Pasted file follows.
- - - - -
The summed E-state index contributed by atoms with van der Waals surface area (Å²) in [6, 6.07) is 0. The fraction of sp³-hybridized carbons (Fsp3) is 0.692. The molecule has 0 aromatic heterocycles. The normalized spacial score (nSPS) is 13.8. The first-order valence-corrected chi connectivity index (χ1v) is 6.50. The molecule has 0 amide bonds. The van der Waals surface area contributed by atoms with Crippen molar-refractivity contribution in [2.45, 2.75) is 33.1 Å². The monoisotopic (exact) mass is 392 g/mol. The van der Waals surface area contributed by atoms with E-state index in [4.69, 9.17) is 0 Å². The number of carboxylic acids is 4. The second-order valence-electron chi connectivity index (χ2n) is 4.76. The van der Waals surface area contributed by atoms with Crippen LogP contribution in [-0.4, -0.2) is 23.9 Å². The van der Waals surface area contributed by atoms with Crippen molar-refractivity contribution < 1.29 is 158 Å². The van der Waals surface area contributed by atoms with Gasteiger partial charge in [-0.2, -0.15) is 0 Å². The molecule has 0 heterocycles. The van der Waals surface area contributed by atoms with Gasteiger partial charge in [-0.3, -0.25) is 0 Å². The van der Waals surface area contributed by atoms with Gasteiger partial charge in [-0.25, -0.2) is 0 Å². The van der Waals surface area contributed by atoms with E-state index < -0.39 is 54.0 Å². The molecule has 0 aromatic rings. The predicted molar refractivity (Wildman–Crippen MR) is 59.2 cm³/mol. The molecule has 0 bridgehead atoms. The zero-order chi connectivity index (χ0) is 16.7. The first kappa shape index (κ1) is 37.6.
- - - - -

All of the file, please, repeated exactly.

The summed E-state index contributed by atoms with van der Waals surface area (Å²) in [6, 6.07) is 0. The fraction of sp³-hybridized carbons (Fsp3) is 0.692. The molecule has 0 aromatic heterocycles. The normalized spacial score (nSPS) is 13.8. The first-order valence-corrected chi connectivity index (χ1v) is 6.50. The molecule has 0 amide bonds. The van der Waals surface area contributed by atoms with Crippen molar-refractivity contribution in [2.45, 2.75) is 33.1 Å². The monoisotopic (exact) mass is 392 g/mol. The van der Waals surface area contributed by atoms with E-state index in [4.69, 9.17) is 0 Å². The number of carboxylic acids is 4. The second-order valence-electron chi connectivity index (χ2n) is 4.76. The van der Waals surface area contributed by atoms with Crippen LogP contribution in [-0.4, -0.2) is 23.9 Å². The van der Waals surface area contributed by atoms with Crippen molar-refractivity contribution < 1.29 is 158 Å². The van der Waals surface area contributed by atoms with Gasteiger partial charge in [-0.2, -0.15) is 0 Å². The molecule has 0 heterocycles. The van der Waals surface area contributed by atoms with Gasteiger partial charge in [-0.3, -0.25) is 0 Å². The van der Waals surface area contributed by atoms with Gasteiger partial charge in [-0.25, -0.2) is 0 Å². The van der Waals surface area contributed by atoms with E-state index < -0.39 is 54.0 Å². The molecule has 0 aromatic rings. The predicted molar refractivity (Wildman–Crippen MR) is 59.2 cm³/mol. The molecule has 0 bridgehead atoms. The zero-order chi connectivity index (χ0) is 16.7. The first kappa shape index (κ1) is 37.6.